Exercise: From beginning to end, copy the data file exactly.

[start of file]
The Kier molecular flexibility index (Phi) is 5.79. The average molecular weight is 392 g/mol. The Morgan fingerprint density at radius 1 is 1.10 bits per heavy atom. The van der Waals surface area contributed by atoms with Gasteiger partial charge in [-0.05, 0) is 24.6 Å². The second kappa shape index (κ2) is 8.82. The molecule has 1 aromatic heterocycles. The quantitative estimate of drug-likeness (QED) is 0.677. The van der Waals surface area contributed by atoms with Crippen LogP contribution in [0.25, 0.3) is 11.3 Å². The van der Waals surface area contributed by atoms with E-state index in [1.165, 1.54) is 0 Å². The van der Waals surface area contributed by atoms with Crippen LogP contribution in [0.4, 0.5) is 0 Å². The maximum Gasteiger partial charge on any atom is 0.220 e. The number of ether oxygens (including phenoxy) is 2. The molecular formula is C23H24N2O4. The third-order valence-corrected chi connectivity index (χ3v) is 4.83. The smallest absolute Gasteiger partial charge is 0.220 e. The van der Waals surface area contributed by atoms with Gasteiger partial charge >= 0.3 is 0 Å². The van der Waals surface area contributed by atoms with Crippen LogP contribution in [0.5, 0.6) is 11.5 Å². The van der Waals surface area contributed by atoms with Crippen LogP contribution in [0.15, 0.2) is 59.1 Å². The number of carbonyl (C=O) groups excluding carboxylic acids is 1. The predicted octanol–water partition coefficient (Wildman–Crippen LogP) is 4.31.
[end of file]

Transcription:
The Kier molecular flexibility index (Phi) is 5.79. The average molecular weight is 392 g/mol. The Morgan fingerprint density at radius 1 is 1.10 bits per heavy atom. The van der Waals surface area contributed by atoms with Gasteiger partial charge in [-0.05, 0) is 24.6 Å². The second kappa shape index (κ2) is 8.82. The molecule has 1 aromatic heterocycles. The quantitative estimate of drug-likeness (QED) is 0.677. The van der Waals surface area contributed by atoms with Crippen LogP contribution in [0.25, 0.3) is 11.3 Å². The van der Waals surface area contributed by atoms with E-state index in [1.165, 1.54) is 0 Å². The van der Waals surface area contributed by atoms with Crippen LogP contribution in [0.4, 0.5) is 0 Å². The maximum Gasteiger partial charge on any atom is 0.220 e. The number of ether oxygens (including phenoxy) is 2. The molecular formula is C23H24N2O4. The third-order valence-corrected chi connectivity index (χ3v) is 4.83. The smallest absolute Gasteiger partial charge is 0.220 e. The van der Waals surface area contributed by atoms with Gasteiger partial charge >= 0.3 is 0 Å². The van der Waals surface area contributed by atoms with Crippen LogP contribution in [0.5, 0.6) is 11.5 Å². The van der Waals surface area contributed by atoms with Crippen LogP contribution in [0.15, 0.2) is 59.1 Å². The number of carbonyl (C=O) groups excluding carboxylic acids is 1. The predicted octanol–water partition coefficient (Wildman–Crippen LogP) is 4.31.